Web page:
Jean Marie Gunner

Jean Marie Gunner
We are all basically good.

Saturday, February 2, 2013

A Beautiful Place


Hmmm, where to begin?  How about begin at the moment in which I find myself, sitting here crossed-legged on this dusty country love seat in a beautiful place, all my senses alive.  My body awake, my mind precise and directly connected to the rest of me.  The classical violins strum and serenade our collective moment.  The aroma wafting from the stove, another homemade vegetarian pizza gently layered with mushrooms, fresh mozzarella, sweet basil, onions, and green olives.  The fizz and bubble of the dry sparkling wine mixed with the never, ever “Not-From-Concentrate” orange juice, five women soon to toast the sunny Autumn Saturday and the vibrant colors that awaken the optic nerve. 

Five working women with busy lives mothering children and ailing parents, running companies, running households, running lives and minds and hearts somehow manage to find a weekend to be together to transcend all the living that must be done back home.  We packed four “Zsa Zsa’s” (not my word but our friend Sharon’s second husband’s name for us) into a sedan with a weekend’s worth of clothes, jackets, food, and accoutrement (perhaps there would be some meditation time, some study time, some yoga time, perhaps it would all be wine toasting).  Our fifth friend would be along the next morning to join.  In rapturous joy to just be together for this weekend, we headed through the fall scenery waving to us from the side of the thruway to the Finger Lakes Region of New York for a wine tasting weekend (and food love fest!).  The trip to A Beautiful Place went by in a dash with conversation, connection, and shared love between friends of the heart.

Exiting the New York Thruway, we wended our way through Geneva on the Lake, past Hobart and William Smith College, toward Keuka Lake and our rustic home for the weekend.  Two hours from departure, we all stood perched on the front porch fiddling with the lock box.  Opened, key in hand, we moved like a collective wave into the cabin and were greeted by "the beetles," hundreds of them teeming, scurrying, black and red things scampering every which way as we four women entered disrupting their nest under the door’s jam.

After we cleared out the nimble little critters beneath our feet, brushing them out the doorway back onto the outside porch, we entered the cabin and deposited all of our bags and groceries and homemade dishes.  I went into the bathroom and quickly realized that there was no hand towel, it occurred to me that my memory did serve me earlier that day when I phoned Sharon to ask, “Do we need to bring our own linens?”  It ended being a fleeting thought that never entered the realm of worry or concern, and lo and behold, the no hand towel moment of recognition in our sweet little cabin moved from minor annoyance to all out panic, 'what no hand towels, no bath towels, no bed sheets, oh gosh, what else?'

I lifted up the bedspread and informed the crowd, 'no sheets, no bed linens either.'  Maureen moved into full action and high tailed it to the nearest Wal-Mart.  There was no big box, cheap sheet place to buy linens within 100 miles. So we ended up with 1200 count nylon thread (not a stitch of cotton) sheets from the local drug store.  Better than nothing we all agreed.  Problem solved, we moved right into the prepping of assorted flat bread veggie pizzas for dinner.  Munching on pistachios and chips and salsa and guacamole, we poured out glasses of wine.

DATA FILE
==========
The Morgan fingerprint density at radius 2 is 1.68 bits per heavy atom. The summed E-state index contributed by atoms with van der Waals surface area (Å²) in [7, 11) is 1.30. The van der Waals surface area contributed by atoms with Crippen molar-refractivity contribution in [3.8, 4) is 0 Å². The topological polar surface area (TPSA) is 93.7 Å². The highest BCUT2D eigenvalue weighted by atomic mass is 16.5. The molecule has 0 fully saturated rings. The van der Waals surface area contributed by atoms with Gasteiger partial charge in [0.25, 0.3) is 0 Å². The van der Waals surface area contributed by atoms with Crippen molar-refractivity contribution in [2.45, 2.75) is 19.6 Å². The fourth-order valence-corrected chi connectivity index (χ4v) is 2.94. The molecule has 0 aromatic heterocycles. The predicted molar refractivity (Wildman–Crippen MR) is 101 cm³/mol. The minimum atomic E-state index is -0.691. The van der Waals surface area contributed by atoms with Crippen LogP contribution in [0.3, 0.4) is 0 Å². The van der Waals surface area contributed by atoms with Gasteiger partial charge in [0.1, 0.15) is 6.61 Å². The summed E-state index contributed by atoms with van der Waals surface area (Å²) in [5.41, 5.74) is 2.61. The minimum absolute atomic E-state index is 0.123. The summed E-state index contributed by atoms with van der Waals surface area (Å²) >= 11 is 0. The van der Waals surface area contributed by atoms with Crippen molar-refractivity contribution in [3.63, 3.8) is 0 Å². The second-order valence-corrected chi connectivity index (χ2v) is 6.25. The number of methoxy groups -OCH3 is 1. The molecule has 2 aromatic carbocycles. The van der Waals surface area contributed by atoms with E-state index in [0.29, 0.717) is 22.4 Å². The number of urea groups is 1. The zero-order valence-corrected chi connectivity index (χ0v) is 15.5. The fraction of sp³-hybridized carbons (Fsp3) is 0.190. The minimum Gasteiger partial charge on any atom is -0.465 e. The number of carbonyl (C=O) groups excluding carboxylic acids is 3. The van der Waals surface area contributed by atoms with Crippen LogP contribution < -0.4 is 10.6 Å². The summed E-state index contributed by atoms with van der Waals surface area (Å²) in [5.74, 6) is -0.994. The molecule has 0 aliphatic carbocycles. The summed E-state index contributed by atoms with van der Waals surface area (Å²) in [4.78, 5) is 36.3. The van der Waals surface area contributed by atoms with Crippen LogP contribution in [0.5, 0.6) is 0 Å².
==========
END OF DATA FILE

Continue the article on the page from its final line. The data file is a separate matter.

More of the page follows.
The evening was full of merriment, joy, dance, wine, food and assorted pestilences. After rocking out to AC/DC’s “You Shook Me All Night Long,” we changed the tone to something more subdued yet still 80’s, Barbra Streisand’s Home Concert with Barry Gibb’s on duet vocals.  We eventually settled into our respective country couches, in soft muted worn tones of pastel blue, pink and beige, and a couple of us curled up our minds and bodies with good books.  Maureen as she passed our little reading nook glanced down at the lampshade on one of the end tables and commented on the attached Walking Stick decoration ever so delicately gracing the edge of the shade, really only barely hanging onto the rim.  She asked, “Isn’t that real looking?” and, gently blew on it amazed by its impressive, realistic looking appearance.  As I glanced up from my computer screen, I saw the Walking Stick’s delicate body move to her outbreath, and knew within a fraction of a second that it was alive as any of us in that room, including those beetles from the afternoon.  After a few moments of excitement and surprise followed by double over belly laughter, I got up with a tissue in hand and gingerly took our latest bug friend for a ride outside into the lovely fall night.

As the weekend went on, I was the savior of small insects throughout the cabin, rescuing them via tissue capture and release.  Spiders, Walking Sticks, bees, beetle bugs, any little critter that crawled, flew or walked found safe passage back to the great outdoors.